Leading the economy and society out of the carbon age into a climate-friendly future requires more than just a transformation of energy production towards renewable energy sources. As the current debate on a "Green New Deal", for instance, shows, there is a need for a fundamentally new way of productively using human labor, technology and investment capital. Geographical research can show how such transformations take place in space - how they are shaped by existing structures and how new things are created at different scales. Such a research perspective is developed in the new themed issue "New Energy Spaces" in the journal "Environment and Planning A: Economy and Space", which was developed with significant participation from the IRS. First research results, also in part from the IRS, are presented.
The two Guest Editors, Gavin Bridge (Durham University) and Ludger Gailing (IRS), bring together in this issue contributions that were first presented at a session of the 2017 Annual Conference of the Royal Geographical Society and the Institute of British Geographers (RGS-IBG). Their focus is on strengthening geographical perspectives in energy system transformation research, more precisely the perspective of a Geographical Political Economy. By this is meant a research perspective that goes beyond viewing energy infrastructures as physical-material installations distributed throughout space. Rather, it is interested in the unequal power relations embodied by energy networks, the uneven developments between different spaces that they foster, and the role they play in capitalist accumulation - the increasing concentration of capital in the hands of a few actors.
Such a geographical and critical perspective can reveal some aspects that are essential for understanding a "post-carbon" transformation: Old structures have a persistence - coal-fired power plants and highly centralized energy networks do not simply disappear. They limit the possibilities and the speed of change. At the same time, the new (for example, wind farms or more decentralized, regional supply structures) will not simply replace the old. Instead, the new and the old coexist and, through their combination, which in itself is new and unique, will shape the immediate future. This puts some spaces in a better position, for example in terms of economic value creation in the energy sector, and some in a worse position. Entirely new energy spaces are also emerging because the spatial organization of energy production, supply and consumption is changing. Dynamics of investment and disinvestment change the way profits are generated around energy production and consumption, how capital is accumulated, and which economic players and business models emerge as winners from the change. Finally, it becomes apparent that the new conditions of the energy system are negotiated in a conflictual way: For example, there are sometimes massive conflicts of interest between energy companies, local energy cooperatives, or larger cities striving for more independence and democratic control in the energy supply, and these conflicts are also carried out via the spatial scales of the energy system.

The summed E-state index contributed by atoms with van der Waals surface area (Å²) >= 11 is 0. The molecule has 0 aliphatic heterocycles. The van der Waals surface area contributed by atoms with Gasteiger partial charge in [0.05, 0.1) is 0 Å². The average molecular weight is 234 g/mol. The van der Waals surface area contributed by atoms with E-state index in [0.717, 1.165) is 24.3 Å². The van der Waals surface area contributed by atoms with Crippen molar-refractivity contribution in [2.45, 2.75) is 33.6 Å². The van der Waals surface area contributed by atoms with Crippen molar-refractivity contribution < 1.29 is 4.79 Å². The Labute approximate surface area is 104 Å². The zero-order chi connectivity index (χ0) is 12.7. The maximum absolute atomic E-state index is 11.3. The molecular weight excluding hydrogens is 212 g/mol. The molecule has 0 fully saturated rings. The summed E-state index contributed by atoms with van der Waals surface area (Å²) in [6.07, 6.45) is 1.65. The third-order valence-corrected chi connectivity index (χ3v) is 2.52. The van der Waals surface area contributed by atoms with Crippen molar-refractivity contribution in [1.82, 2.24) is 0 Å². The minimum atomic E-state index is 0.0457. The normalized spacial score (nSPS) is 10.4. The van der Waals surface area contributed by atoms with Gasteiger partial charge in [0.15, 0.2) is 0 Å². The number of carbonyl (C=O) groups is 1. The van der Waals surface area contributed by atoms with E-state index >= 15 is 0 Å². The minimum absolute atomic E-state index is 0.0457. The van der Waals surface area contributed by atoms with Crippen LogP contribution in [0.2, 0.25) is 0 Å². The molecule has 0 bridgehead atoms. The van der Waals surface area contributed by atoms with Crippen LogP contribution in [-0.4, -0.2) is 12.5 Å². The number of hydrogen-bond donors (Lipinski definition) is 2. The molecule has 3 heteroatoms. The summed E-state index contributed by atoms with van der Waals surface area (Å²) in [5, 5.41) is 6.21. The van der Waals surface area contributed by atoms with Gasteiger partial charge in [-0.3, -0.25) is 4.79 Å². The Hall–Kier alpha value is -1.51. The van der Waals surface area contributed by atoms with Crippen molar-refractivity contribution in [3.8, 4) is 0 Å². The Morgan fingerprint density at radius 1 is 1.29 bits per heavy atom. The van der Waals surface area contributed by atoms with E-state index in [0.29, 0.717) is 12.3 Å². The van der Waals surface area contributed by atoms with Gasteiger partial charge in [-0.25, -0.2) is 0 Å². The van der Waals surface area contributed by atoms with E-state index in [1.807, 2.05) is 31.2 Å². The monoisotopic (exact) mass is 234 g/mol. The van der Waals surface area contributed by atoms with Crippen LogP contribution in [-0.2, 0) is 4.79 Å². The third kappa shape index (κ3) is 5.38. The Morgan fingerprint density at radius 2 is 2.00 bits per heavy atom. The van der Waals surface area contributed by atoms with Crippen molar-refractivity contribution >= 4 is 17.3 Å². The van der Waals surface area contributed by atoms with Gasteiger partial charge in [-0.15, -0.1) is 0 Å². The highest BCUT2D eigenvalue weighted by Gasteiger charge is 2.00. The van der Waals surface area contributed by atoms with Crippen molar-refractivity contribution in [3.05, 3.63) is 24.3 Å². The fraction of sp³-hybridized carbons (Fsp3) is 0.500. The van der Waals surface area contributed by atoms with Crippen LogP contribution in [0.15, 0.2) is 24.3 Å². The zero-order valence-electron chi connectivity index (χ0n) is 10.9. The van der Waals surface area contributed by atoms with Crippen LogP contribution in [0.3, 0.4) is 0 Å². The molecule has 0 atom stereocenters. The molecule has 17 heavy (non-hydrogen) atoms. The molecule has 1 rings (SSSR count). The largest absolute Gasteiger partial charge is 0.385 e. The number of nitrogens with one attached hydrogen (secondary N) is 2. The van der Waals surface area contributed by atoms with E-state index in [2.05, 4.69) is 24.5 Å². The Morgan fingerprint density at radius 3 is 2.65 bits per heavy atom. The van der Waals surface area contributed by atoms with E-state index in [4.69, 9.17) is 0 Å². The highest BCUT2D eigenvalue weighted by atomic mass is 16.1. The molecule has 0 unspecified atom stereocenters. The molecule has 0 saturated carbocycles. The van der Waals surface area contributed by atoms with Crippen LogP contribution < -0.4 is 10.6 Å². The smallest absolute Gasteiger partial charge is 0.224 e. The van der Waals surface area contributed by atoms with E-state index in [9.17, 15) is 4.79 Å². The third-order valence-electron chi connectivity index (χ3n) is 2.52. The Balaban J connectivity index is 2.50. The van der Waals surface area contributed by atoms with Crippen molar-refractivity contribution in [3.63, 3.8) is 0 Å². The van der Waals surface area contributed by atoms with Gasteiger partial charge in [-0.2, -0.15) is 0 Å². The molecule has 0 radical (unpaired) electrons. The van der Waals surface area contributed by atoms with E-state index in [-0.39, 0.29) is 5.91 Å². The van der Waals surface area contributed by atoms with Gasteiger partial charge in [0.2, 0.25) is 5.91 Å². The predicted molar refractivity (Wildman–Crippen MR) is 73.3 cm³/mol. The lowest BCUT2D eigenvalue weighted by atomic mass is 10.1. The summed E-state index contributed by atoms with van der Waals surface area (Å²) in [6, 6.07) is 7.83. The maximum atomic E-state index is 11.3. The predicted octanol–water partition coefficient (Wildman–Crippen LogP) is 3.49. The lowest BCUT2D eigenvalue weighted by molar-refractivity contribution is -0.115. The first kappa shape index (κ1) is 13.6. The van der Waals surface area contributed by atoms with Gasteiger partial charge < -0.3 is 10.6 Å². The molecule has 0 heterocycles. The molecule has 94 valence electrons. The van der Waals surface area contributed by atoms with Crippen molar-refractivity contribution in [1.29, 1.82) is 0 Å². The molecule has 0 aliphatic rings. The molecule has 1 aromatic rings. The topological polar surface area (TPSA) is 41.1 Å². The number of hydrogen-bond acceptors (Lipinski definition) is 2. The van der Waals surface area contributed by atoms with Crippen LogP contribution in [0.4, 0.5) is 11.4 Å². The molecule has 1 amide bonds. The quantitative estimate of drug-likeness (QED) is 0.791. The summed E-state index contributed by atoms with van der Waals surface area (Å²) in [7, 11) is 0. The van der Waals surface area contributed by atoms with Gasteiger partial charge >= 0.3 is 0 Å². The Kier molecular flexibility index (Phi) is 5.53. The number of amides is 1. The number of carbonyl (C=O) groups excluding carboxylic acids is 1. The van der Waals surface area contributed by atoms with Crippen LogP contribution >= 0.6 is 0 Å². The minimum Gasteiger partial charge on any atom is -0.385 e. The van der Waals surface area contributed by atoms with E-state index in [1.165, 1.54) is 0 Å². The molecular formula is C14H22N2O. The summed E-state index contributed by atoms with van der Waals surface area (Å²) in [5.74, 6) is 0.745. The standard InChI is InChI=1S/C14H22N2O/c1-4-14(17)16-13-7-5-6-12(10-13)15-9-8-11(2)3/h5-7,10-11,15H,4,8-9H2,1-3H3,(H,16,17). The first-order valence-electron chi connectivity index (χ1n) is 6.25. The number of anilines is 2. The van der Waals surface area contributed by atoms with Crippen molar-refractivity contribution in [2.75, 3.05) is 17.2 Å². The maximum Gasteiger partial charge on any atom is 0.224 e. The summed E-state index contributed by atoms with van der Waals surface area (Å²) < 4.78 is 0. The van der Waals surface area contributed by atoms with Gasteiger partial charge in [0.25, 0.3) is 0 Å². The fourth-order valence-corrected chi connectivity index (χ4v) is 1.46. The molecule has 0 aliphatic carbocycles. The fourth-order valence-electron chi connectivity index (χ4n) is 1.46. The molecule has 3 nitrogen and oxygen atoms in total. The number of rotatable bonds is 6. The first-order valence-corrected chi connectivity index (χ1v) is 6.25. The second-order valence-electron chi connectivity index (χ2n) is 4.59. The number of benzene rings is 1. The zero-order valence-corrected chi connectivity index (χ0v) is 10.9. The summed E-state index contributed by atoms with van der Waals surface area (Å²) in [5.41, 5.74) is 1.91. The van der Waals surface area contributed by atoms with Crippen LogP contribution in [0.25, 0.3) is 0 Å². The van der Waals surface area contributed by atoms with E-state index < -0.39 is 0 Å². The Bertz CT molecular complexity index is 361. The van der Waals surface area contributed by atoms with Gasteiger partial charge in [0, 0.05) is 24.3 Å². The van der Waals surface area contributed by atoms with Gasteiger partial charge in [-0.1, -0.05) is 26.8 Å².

Two of the four articles in this issue are based on IRS research. Sören Becker (University of Bonn and alumnus of the IRS), James Angel (King's College London) and Matthias Naumann (TU Dresden and also alumnus of the IRS) deal with the question of how alternative energy futures in two metropolises present themselves in their article "Energy democracy as the right to the city: Urban energy struggles in Berlin and London". In both cities, initiatives - the "Berliner Energietisch" ("Berlin Energy Table") and "Switched on London" - are struggling to democratize the energy supply.
Ludger Gailing, Kristine Kern, Andreas Röhring (all IRS) and Andrea Bues (Potsdam Institute for Climate Impact Research and IRS alumna) trace the spatial dimensions of the German "Energiewende" in their article "Socio-spatial dimensions in energy transitions: Applying the TPSN framework to case studies in Germany". They refer to the TPSN approach, which is becoming increasingly popular in geography (the abbreviation stands for Territory, Place, Scale, Network). The authors show that energy system transformation is not only taking place in and across all four dimensions, as the theory stipulates, but that actors such as energy companies or local initiatives are pursuing strategies to actively shape these dimensions through territorialization, place-making, scaling, and networking, in order to shape the energy system transformation in their own sense. The power relations mobilized or challenged in this process are not yet found again in theory. Once again, therefore, the aspect of power is found to deserve more attention in geographical research on energy systems than it currently recieves.